by Jodi Lea Stewart
Spring is about to erupt with an outbreak of green buds, insanely happy twittering birds and students with a new lift in their walk…it’s call the Spring Break Trot.
This time of year also seems synonymous with the words “spring cleaning,” that time when we attack every inch of our lives with renewed determination and generally air out the cobwebs.
Spring House Cleaning
My hubby Mark’s idea of spring cleaning, or otherwise, is to throw all the out-of-place things in a closet, under the bed or in layers in drawers. His redemption comes from his incredible speed. He can take an upside-down room and it “look” guest-ready in nearly no time.
I, on the other hand, can’t stand to clean a room without attacking the drawers, closets and everything else. So, spring or fall cleaning usually takes about 10-13 days.
Mark thinks I am nuts to suck out the dust-germies behind drawers with a shop vac, pull the curtains down, scrub walls and baseboards, etc. No cabinet or drawer or closet is off-limits when I attack with my cleaning ensemble.
When we finally wind up with a large stack of very odd items in the middle of the floor, Mark and I look at each other and head for our teen-age son’s room. Nothing is ever lost (or found) in Jason’s room. We’ve learned to open his door carefully, hum a few bars from Oh Say, Can You See? And just toss.
Sooner or later, the top stuff seeps and creeps down into the other layers on Jason’s floor, forcing the bottom layer to ram up through the top layers with a sort of Bloop! sound. Late at night, the sound echoes throughout the house.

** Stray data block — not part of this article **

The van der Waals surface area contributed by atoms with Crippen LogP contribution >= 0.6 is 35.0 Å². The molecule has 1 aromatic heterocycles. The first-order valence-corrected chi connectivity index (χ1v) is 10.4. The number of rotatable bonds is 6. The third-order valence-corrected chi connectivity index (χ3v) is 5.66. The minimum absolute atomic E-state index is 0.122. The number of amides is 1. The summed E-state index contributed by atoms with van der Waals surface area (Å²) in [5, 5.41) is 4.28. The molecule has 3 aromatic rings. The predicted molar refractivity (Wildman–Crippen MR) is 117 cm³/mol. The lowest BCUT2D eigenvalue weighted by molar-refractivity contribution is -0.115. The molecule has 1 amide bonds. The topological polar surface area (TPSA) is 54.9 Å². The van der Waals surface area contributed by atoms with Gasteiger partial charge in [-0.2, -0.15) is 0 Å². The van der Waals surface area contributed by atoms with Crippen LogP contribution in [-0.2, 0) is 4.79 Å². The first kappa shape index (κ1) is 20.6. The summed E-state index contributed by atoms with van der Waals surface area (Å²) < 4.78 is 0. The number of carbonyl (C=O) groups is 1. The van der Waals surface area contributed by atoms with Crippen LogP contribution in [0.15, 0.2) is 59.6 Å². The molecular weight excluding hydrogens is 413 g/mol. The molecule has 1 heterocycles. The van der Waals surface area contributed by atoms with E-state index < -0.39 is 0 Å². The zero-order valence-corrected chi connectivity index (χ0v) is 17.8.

Bloop! Bloop! One can imagine Jason’s ninth-grade soccer shoe triumphantly poking out of the rubble—or his sixth-grade science project.
It’s gravity and physics and a touch of magic, and we just don’t question it.
How can one face the beaches of the world this summer without a therapeutic brain drain now? I suggest that all with a vision for excellence air out their frontal and temporal lobes, as well as their cerebellums.
This cleansing can be accomplished in only one way and can be done in or out of town: You must lollygag on ocean/lake front, your living-room couch or on the patio in a hammock. You must not think any deeper than, “What shall I eat next…Wonder what’s on the tube…Where am I going tonight that will be totally frivolous and silly but fun…I wonder what folks are doing in Acapulco right now?…”
Though this exercise may be difficult at first, the rewards are stunning. Start slowly by keeping your books or briefcase nearby for the first few days. When you are strong enough, fling them anywhere and step over them the rest of spring break.
Just remember…a drained brain is a happy brain.
—The Collegian, Fort Worth, Texas, March 3, 1994—